A driving impression by Wayne Gorrett
So far, 2016 has been a big year for pick-ups and the most eagerly-awaited of all is finally here. This month, the all-new, eighth generation Hilux enters UK showrooms – a little late, but good things are always worth waiting for.
Toyota has left no stone unturned with the new Hilux. It’s comprehensively better than its predecessor, both on- and off-road. With around 34,000 units sold in UK/Europe last year, it’s a very important model for the Japanese car maker.
Available in Single Cab, Extra Cab and Double Cab body styles, the 2016 Hilux has an all-new body and chassis, a brand-new 2.4-litre turbo-diesel, new suspension, beefed-up off-road credentials and myriad other advances.
The new Toyota Hilux looks quite different and many of the changes are a case of function before form. The turned up edges of the snout and rear end are designed to provide greater clearance at the corners of the vehicle. The car is longer and wider than the old model and rear wheel articulation is now 520mm on both sides; it was uneven before.
The Hilux range starts from £19,177 (excluding VAT) and tops out at £29,435. There are four trim grades; ‘Active’, which is available in all three body styles, while ‘Icon’, ‘Invincible’ and ‘Invincible X’ are available only as double cabs.
Once inside, the driving position is high with a commanding view of the road and rear visibility is good. The driver’s seat is comfortable and the dashboard is logically laid out. There’s a mixture of plush-feeling materials and more hard-wearing plastics on the dashboard and the insides of the doors.
UK and European buyers get only the 2.4-litre turbodiesel engine, but Toyota is quick to point out that it offers 148 bhp and 400 Nm of torque, both of which are more than the outgoing 3.0-litre.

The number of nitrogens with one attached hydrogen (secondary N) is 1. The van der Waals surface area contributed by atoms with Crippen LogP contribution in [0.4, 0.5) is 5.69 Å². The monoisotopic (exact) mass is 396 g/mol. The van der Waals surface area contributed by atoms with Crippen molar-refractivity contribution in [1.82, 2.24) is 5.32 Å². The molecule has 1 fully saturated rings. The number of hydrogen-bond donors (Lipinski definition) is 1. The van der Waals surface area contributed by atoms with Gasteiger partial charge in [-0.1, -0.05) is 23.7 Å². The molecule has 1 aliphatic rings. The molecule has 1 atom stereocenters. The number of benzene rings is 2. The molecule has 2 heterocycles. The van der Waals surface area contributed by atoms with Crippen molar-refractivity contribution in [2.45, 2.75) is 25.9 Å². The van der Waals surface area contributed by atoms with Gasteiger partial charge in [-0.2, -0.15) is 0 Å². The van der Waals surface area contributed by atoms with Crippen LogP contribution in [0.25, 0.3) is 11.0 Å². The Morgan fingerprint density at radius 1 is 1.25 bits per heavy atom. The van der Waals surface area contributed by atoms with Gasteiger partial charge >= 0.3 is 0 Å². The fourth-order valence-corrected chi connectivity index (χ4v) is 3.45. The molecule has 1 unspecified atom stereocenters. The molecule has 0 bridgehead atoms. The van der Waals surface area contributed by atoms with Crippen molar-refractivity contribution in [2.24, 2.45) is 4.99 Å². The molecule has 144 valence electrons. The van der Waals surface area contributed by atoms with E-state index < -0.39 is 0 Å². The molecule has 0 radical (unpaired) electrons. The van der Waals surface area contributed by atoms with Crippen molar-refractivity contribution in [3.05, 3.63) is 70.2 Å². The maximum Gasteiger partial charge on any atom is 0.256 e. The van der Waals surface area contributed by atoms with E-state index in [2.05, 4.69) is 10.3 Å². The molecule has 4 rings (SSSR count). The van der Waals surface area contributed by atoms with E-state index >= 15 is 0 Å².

On the move the ride is comfortable and the new engine performs strongly: the suspension does a good job of soaking up bumps, although the rear does fidget over crusty surfaces, particularly when it isn’t weighed down by anything in the load bay.
By pick-up standards, the Hilux’s steering is accurate and nicely weighted, but when going round corners you are unceremoniously reminded of the vehicle’s commercial roots; there’s lots of body sway and not a great deal of grip.
Wind whistle from the door mirrors from as little as 30 mph was beyond acceptable levels and once you notice it – and you will – it gets in your head and is difficult to ignore. Folding the mirrors on the fly alleviated the din, but negates their raison d’être.
The new Hilux is very good off-road and lots of technical aids like hill decent control and all-wheel drive mean that it excels at navigating over challenging terrain.
INITIAL THOUGHTS: The all-new Toyota Hilux is better to drive on and off road than before. It’s competitively priced next to its rivals and benefits from the longer five-year/100,000-mile warranty for the first time. With a hard-fought reputation for solid graft and reliability, the new Hilux deserves its continued success.